Brain Imaging Study PTSD Drug Trials

Arterial Line Time

Brenda gently yet realistically prepared me for the arterial line placement – it would be uncomfortable, and there would be a good chance that they wouldn’t be able to place it on the first try. They would try up to three times on each arm – with my permission, of course. The insertion area would be numbed with a local anesthetic to minimize pain during insertion; the arterial catheter itself would be about two inches long.

Arterial catheter. Photo courtesy Medscape.
Arterial catheter. Photo courtesy Medscape.

Once the line was successfully placed, my arm would be strapped to a splint to keep me from moving it. The anesthetic would wear off within an hour; she warned me that it would be sore. The longer the line would be in place, the more discomfort and soreness – and my line was to be in for a solid five hours, so I could expect some discomfort.

The arterial line was for taking blood samples and also to monitor my blood pressure. Blood samples would be taken throughout the procedure – more frequently at the beginning and less frequently towards the end – fourteen samples would be taken in all. In addition to the arterial line in my left arm, an intravenous line would be placed in my right arm; this line would be used for infusion of the radiotracer.

Soon it was time for the placement of my arterial line. Brenda showed me to my room where I met the cardiologist, a woman whose name unfortunately escapes me. Again – friendly, personable, chatty…and honest. She had a pleasant way of speaking that made everything she said sound like good news. Yet another winner.

Arterial Line Insertion
Insertion. Photo courtesy Medscape.

She expressed her concern over my age and gender with regards to the line placement – apparently the arteries in young women tend to spasm more often, resulting in difficulty placing and keeping the catheter in. She tells me this as I am in the bed with my arm stretched across the table and being prepped. I spot the needle – the arterial catheter.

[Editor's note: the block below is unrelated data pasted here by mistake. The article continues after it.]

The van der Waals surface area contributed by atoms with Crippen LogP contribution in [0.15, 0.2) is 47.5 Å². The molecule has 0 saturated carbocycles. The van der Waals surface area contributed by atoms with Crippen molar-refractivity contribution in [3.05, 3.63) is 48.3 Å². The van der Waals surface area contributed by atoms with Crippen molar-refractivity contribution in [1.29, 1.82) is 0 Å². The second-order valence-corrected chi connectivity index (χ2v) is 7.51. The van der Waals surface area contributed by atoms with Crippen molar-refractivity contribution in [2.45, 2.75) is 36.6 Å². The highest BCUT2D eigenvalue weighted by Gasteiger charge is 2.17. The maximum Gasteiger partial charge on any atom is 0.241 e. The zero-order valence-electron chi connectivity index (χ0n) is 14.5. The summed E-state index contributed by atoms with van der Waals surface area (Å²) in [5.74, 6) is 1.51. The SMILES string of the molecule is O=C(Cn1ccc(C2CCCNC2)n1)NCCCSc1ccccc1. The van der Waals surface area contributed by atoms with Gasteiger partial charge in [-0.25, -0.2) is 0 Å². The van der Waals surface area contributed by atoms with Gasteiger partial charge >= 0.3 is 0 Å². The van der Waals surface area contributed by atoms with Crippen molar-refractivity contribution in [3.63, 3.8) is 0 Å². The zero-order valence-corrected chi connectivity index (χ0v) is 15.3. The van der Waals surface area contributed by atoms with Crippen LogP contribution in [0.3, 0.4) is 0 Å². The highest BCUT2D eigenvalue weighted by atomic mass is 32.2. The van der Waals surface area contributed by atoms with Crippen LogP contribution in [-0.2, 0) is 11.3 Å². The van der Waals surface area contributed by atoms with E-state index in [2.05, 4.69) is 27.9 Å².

Two inches looked way longer than I remember it being.

I’m a little nervous – but not too much. I figured if I was able to give birth to two children without pain medication, I could handle this.

The cardiologist is on my left side, prepping my wrist, Brenda is on my right side holding my hand and gently tapping my forearm – she said it was something that many patients had told her was soothing, and it was. I’m comfortable, covered in one of those heavenly warmed blankets. And I am ready.

The doctor swabs my wrist with Betadine solution, then begins to inject the local anesthetic. She and Brenda are talking, the kind of conversing in which it was easy to both participate, or not.

I close my eyes and tell my arteries – everything is fine. Don’t be spastic – we’re cool, just chill. After this silly little conversation with my arteries I focused on my breathing, and soon I felt a pressure in my wrist, along with a deep aching and burning. I keep breathing, and try to shut out the pain.

After a few short moments I feel hot liquid spilling over my wrist and hand… and I knew she had nailed it. I was a little surprised at how much blood there was…and the force that was behind it. I chose not to look, but if I ever have it done again, I think I just might.

The cardiologist sounded surprised when she said “Oh, look at that! You got lucky!” One and done – it was in.

My arm was strapped to a padded board, and stayed that way for the next five and a half hours, which was awkward and uncomfortable. After everything was secured, cleaned and I was settled in again, Brenda brought me lunch – a turkey sandwich, fresh orange, and an apple juice – then disappeared for a while to prep another subject. The sandwich was easy enough… but I wondered how in the hell I was supposed to peel an orange with one hand. No solution available, I tossed it in my bag for the trip home.

The arterial line insertion was successful after only one try!
The arterial line insertion was successful after only one try!

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